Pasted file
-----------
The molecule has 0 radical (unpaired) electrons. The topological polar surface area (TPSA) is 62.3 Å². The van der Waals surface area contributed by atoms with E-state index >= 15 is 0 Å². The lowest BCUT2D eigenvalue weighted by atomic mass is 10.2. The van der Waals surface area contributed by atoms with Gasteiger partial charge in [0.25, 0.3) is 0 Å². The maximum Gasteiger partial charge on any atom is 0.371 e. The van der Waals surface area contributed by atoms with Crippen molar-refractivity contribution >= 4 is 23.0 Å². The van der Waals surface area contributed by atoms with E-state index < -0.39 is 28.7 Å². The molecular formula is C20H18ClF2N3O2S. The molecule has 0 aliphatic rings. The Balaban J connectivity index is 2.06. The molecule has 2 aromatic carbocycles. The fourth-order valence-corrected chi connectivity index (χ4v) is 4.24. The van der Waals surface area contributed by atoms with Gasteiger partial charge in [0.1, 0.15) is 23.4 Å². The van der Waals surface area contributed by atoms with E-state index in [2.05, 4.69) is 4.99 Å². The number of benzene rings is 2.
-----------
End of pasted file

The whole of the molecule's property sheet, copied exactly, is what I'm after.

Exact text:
The molecule has 0 radical (unpaired) electrons. The topological polar surface area (TPSA) is 62.3 Å². The van der Waals surface area contributed by atoms with E-state index >= 15 is 0 Å². The lowest BCUT2D eigenvalue weighted by atomic mass is 10.2. The van der Waals surface area contributed by atoms with Gasteiger partial charge in [0.25, 0.3) is 0 Å². The maximum Gasteiger partial charge on any atom is 0.371 e. The van der Waals surface area contributed by atoms with Crippen molar-refractivity contribution >= 4 is 23.0 Å². The van der Waals surface area contributed by atoms with E-state index < -0.39 is 28.7 Å². The molecular formula is C20H18ClF2N3O2S. The molecule has 0 aliphatic rings. The Balaban J connectivity index is 2.06. The molecule has 2 aromatic carbocycles. The fourth-order valence-corrected chi connectivity index (χ4v) is 4.24. The van der Waals surface area contributed by atoms with Gasteiger partial charge in [0.1, 0.15) is 23.4 Å². The van der Waals surface area contributed by atoms with E-state index in [2.05, 4.69) is 4.99 Å². The number of benzene rings is 2.